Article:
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The Roman Road

Finding our voice in society

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Publish Date: 
Wed, 10/01/2008
The Roman Road

When Paul encountered Jesus on the road to Damascus, he was in fact travelling on a Roman road. That is, the region was under Roman control and Paul himself used his Roman citizenship as a ticket to freedom and privilege (Acts 16:35-40).

While the rule of Rome was enlightened by contemporary standards, it was brutal and ruthless. Rome’s justice was swift, without mercy and cruel. It was a sobering sight to see thousands of people nailed to crosses on the main roads of the empire. This was Rome’s way of warning subjected peoples against staging insurrections. The message was clear: Rome will not tolerate agitators of any sort.

In Rome itself, criminals and slaves were thrown to the lions in great open arenas and gladiators fought to the death to gain freedom from servitude. The crowds loved “the games” and lusted for blood spilled in the most gruesome manner.

This was the Rome that Paul knew and wherein Christianity grew and flourished throughout its far flung regions. This too was the Rome to which Paul urged that Christians should respectfully submit! (Romans 13:1-7). Moreover, Paul also commanded the followers of Christ to pray for the supreme and regional leaders of Rome (1 Timothy 2:1-7).

Thus Paul calls upon Christians, firstly, to recognise the seat of Caesar as the “servant of God” called to bring order and peace to the Empire. This servant does not “wear the sword” for naught and indeed needs the constant prayers of Christians; all this so that there may be no hindrance to the preaching of the Gospel. Temporal affairs are not as important as eternal affairs!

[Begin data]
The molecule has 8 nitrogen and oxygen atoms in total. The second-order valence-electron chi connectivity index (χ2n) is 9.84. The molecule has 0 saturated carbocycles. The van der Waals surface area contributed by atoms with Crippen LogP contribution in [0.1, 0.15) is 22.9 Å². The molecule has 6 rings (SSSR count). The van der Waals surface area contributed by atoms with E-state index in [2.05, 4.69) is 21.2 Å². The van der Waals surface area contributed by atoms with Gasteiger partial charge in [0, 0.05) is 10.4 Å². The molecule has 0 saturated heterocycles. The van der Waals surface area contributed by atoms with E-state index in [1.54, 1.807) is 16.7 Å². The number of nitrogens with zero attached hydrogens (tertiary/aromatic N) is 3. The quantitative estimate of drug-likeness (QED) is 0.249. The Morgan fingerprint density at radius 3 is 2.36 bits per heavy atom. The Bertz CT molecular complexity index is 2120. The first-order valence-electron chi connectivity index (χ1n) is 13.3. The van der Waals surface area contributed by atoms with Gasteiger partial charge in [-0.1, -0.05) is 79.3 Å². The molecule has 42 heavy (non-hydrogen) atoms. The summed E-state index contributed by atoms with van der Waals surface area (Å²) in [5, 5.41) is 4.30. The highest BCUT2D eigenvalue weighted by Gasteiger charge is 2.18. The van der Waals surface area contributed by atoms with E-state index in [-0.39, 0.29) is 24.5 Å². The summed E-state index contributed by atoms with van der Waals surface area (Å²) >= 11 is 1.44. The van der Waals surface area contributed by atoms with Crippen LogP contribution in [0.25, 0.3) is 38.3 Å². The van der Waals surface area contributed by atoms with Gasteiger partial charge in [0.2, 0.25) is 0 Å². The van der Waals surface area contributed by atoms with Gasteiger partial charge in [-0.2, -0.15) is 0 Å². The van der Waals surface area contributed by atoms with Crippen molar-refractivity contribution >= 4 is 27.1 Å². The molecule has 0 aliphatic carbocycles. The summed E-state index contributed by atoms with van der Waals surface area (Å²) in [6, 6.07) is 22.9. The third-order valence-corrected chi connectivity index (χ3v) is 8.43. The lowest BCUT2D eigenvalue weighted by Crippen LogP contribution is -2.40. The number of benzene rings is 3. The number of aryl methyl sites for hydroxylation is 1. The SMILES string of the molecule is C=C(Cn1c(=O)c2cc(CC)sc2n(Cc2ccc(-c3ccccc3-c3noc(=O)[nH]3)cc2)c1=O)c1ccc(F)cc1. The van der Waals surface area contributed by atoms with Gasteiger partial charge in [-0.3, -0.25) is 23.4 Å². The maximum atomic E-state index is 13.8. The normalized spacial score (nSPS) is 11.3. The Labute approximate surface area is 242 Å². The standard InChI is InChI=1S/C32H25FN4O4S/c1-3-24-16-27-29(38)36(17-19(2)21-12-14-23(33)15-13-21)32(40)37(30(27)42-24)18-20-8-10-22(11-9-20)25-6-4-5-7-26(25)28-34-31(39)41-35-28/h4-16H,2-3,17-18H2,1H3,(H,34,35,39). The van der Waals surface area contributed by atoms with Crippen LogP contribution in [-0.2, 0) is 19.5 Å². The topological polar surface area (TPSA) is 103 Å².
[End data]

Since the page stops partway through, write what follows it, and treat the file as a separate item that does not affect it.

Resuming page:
For some Christians these teachings of Paul are hard to swallow, especially if the sword-bearing government is not Christian, does not subscribe to Christian values, and appears to be ruthless, as Rome was! But Paul knew the power of submission and intercession. The one gives entrance and opens doors; and the other brings supernatural change and transformation.

Today, we prefer to gather on the sidelines and criticise. This is far easier than to go the biblical route. And, after all, the biblical route seems powerless and weak. The truth is, we know the power of prayer and do not employ it. Further, when the Christian world gains the right to speak, we must beseech God to raise up prophetic voices to call the nations and its leaders to moral accountability. The fledgling church of Paul’s day could not “address” Rome for the simple reason that it had not yet grown in stature to be a recognised voice in that way. Submission and intercession were the “instruments” that Paul advocated.

Today in America, this principle still applies. The new administration cannot remotely be compared to that of Rome. Christians may disagree with it but they must submit and intercede! The latter is vital! Thankfully, in America today the church has gained “a voice” and it is crucial that the American church pray for a “spiritual father of the nation” to be raised up to give voice to the purpose of God with dignity.

 

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